Existing Humboldt County TPZ landowners, who are cultivating, need to initiate the permitting process with the North Coast Water Board—the current deadline for enrollment is February 15, 2016. The new county regulations will require compliance with the Water Board and Department of Fish & Wildlife regulations—now is the time to get started. The state’s new laws require licenses from local jurisdictions.

We are entering a new era in our collective history. We need to work together to ensure systems are in place to stop further environmental damage, provide clear lines for what is and is not acceptable and create a safe-harbor for willing cultivators to come into compliance. I believe it is possible that Humboldt County can have both—protected and restored watersheds and well-regulated, salmon-safe cannabis farms—do you?

For more information and to read the new California laws and North Coast Regional Water Quality Control Board’s waiver, click here.

Humboldt County: It is High Time to Regulate Cannabis!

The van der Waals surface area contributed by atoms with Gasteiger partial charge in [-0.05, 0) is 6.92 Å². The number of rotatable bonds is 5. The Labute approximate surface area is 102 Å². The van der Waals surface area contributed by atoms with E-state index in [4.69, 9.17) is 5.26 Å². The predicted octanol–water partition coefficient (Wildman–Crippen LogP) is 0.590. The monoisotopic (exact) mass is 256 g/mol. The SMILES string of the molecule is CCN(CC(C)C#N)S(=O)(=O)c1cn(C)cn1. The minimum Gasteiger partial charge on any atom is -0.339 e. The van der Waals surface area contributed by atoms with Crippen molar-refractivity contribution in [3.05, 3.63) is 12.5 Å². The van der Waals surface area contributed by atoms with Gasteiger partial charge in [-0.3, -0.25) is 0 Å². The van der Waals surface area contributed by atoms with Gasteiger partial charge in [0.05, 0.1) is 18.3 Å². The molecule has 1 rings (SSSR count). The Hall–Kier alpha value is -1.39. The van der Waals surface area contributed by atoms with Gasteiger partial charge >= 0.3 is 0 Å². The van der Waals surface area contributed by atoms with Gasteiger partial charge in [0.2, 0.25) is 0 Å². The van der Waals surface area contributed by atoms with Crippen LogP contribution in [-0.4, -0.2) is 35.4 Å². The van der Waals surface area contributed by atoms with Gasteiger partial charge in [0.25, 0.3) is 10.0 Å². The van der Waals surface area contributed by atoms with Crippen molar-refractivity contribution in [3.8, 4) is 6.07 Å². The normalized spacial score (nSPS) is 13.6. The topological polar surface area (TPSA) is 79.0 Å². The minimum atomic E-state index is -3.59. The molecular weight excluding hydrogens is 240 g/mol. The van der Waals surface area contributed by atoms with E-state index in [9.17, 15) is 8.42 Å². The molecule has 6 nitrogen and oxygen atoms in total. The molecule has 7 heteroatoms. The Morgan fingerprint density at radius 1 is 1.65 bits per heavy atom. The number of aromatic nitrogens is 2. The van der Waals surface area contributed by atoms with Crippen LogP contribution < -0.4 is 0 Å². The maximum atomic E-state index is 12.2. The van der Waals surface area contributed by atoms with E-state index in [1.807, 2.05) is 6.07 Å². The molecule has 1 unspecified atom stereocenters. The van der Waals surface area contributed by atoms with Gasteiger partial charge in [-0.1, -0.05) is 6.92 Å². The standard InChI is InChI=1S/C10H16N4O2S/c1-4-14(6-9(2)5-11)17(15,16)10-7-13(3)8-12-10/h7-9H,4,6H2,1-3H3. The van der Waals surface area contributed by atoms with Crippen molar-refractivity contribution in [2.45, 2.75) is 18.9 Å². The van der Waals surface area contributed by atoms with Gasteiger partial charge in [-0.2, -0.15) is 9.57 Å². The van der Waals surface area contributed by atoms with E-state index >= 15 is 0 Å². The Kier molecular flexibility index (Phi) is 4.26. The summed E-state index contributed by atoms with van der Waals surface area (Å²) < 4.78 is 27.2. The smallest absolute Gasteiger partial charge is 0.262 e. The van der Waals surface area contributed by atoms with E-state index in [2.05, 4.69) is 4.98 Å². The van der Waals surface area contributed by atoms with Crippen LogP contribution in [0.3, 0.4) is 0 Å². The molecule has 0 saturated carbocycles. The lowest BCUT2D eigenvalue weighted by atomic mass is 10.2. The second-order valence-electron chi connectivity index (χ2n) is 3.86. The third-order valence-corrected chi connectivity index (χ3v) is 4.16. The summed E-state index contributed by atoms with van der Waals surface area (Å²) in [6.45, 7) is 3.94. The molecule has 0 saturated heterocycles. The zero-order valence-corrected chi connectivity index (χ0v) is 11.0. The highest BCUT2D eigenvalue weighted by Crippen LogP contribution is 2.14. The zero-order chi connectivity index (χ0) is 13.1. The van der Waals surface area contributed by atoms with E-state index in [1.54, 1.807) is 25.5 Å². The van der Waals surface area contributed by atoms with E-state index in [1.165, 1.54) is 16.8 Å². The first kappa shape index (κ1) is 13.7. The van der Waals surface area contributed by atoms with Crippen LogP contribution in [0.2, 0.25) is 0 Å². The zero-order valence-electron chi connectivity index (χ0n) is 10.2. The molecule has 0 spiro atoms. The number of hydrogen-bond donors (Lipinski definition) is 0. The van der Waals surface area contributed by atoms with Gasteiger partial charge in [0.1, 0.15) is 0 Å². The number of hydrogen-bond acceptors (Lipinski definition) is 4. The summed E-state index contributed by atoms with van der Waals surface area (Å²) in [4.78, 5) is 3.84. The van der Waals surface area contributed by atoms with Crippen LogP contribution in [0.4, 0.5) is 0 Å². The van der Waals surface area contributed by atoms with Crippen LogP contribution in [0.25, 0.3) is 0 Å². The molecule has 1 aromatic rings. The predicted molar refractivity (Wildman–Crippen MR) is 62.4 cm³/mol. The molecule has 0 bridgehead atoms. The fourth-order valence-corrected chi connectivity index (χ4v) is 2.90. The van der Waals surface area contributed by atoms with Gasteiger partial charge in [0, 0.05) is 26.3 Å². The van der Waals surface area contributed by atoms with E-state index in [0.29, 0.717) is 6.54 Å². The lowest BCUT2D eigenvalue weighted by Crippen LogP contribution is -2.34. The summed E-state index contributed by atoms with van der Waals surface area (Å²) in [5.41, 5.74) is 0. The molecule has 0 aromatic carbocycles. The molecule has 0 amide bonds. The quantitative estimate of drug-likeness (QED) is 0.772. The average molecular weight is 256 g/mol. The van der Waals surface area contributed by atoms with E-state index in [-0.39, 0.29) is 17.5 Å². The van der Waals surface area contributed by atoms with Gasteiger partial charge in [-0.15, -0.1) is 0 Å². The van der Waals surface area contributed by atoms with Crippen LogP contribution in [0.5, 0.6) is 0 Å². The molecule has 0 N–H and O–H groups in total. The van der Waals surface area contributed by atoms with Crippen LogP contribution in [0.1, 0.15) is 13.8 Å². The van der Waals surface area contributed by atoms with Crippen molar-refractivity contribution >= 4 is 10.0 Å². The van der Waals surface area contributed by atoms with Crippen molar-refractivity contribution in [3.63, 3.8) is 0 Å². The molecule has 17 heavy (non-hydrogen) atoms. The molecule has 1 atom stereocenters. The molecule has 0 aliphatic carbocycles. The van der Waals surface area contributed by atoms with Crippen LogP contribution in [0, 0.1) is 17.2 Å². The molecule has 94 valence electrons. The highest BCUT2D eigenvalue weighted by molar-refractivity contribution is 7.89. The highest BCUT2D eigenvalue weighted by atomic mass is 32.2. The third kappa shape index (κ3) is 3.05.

Monday, September 14th, 2015
frog on marijuana

Photo credit: Kym Kemp

Update: On Tuesday, September 15, 2015, the Board of Supervisors passed a motion directing County Counsel to develop a medical marijuana ordinance in compliance with state law to be effective no later than March 1, 2016; the Supervisor’s Ad Hoc Committee will work to develop a framework for a county Cannabis Commission; and a local taxation measure will be on the Humboldt County ballot as soon as June 2016 or no later than November 2016.

Local control is critical for our future. Humboldt County must take initiative to develop its own land use ordinance to regulate the number, size, and location of operations for commercial cannabis cultivation that fits the specific needs of our forests, fish, farmers and families.